According to the Centers for Disease Control and Prevention (CDC) that is monitoring the Covid vaccination process in the United States, “Pregnant people are more likely to get severely ill with Covid-19 compared with non-pregnant people. If you are pregnant, you can receive a Covid-19 vaccine. Getting a Covid-19 vaccine during pregnancy can protect you from severe illness from Covid-19.” But it goes on to say, “Based on how these vaccines work in the body, experts believe they are unlikely to pose a risk for people who are pregnant. However, there are currently limited data on the safety of Covid-19 vaccines in pregnant people.”

The US Food and Drug Administration (FDA) has also said that Covid-19 vaccines should not be withheld from pregnant individuals who choose to receive the vaccine.

However, it is advisable to consult one’s doctor in case of any apprehensions or concerns.

Does the vaccine affect menstruation?

A temporary impact on menstrual volume or schedule regularity is a rare side effect. Contact your gynecologist immediately if you notice any changes in your menstrual volume or cycle interval after vaccination. Also, while muscle ache for a few days is a common side effect, contact your doctor if your period cramps are more painful than usual.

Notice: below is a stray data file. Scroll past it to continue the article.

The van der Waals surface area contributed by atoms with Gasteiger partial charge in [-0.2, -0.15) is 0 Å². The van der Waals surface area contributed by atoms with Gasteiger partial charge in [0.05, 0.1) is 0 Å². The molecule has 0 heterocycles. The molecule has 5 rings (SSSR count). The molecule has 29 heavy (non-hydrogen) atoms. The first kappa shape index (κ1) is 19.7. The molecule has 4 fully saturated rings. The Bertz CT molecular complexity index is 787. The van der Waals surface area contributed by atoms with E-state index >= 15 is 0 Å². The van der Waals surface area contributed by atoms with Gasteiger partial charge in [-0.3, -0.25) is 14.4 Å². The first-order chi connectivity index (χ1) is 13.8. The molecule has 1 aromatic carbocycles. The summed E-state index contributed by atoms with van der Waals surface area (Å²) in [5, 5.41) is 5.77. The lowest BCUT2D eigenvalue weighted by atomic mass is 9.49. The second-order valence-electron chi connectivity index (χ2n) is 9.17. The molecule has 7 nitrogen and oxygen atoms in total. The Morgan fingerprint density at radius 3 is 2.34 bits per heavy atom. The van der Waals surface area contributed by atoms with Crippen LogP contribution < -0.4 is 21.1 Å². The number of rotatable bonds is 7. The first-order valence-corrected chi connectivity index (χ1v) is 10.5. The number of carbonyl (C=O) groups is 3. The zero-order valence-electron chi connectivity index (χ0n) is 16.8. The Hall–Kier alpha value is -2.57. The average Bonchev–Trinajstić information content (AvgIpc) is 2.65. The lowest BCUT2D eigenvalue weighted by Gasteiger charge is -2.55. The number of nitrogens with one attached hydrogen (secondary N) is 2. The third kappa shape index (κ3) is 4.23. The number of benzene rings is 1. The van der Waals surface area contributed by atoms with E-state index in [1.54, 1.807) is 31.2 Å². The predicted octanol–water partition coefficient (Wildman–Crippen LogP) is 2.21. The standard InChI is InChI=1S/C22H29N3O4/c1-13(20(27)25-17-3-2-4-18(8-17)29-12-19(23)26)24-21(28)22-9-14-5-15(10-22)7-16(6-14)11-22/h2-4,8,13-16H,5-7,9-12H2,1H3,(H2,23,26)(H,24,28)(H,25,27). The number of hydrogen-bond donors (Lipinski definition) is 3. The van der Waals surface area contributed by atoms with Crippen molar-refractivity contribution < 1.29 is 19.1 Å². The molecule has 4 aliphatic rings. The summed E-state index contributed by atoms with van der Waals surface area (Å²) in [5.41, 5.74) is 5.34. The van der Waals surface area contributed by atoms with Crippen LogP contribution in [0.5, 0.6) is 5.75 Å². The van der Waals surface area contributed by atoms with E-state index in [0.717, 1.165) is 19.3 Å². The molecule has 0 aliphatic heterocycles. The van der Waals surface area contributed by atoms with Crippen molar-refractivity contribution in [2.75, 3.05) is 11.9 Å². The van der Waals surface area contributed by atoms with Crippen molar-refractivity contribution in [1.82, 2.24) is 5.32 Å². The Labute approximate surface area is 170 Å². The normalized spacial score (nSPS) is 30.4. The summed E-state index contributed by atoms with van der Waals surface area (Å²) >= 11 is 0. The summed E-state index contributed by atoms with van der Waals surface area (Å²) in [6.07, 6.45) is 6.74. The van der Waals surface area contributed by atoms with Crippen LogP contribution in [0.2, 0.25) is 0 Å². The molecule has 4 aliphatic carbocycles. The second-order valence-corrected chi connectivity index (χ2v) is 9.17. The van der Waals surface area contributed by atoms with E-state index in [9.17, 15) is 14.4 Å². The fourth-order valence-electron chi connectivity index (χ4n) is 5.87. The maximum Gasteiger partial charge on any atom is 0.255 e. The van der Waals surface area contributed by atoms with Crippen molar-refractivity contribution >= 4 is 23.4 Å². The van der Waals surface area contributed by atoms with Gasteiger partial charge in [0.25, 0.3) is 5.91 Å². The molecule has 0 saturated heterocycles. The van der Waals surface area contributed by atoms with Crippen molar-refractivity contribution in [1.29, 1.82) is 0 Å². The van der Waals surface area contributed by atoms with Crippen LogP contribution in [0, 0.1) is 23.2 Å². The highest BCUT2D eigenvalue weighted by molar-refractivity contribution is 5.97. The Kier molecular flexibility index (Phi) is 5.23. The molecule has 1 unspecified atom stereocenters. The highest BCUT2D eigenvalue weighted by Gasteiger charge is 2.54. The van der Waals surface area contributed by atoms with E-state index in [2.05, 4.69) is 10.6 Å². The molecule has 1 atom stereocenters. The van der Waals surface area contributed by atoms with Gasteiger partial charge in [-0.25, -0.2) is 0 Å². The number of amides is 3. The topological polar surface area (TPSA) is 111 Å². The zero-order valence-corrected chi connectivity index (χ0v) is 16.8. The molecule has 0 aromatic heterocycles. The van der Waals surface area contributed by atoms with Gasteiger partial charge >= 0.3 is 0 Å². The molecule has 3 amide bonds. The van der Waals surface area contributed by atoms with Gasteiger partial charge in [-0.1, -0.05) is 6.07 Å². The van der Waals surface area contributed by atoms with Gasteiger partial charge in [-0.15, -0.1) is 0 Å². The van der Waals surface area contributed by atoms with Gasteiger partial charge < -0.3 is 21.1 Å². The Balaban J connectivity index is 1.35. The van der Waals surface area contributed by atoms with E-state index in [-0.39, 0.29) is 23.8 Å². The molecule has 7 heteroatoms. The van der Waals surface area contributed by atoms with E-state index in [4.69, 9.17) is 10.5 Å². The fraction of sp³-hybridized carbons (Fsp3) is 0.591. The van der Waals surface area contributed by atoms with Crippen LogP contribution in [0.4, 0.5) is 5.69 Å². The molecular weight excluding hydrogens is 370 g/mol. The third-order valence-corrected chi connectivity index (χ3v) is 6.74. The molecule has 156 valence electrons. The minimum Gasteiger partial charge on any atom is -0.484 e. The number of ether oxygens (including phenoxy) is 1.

Should children be vaccinated?

In many developed nations including the United States, vaccination has ben opened to children over 12 years of age. In India, vaccination has not yet been opened to people under the age of 18.

Given the current vaccine shortage, it is unlikely that vaccination will be made available to children in the next few months. It is advisable to go through each vaccine’s independent report on efficacy and side effects on children, and also consult a doctor before considering vaccinating children.

What about vaccination for people who have already contracted and recovered from Covid -19?

People who have already recovered from Covid-19 should also get the vaccine. In India, such individuals are recommended to take the vaccine at least three months after recovery.

So, what are you waiting for? Register on and book your vaccination appointment today!

Image courtesy Ministry of Health and Family Welfare (MoHFW) via Wikimedia Commons.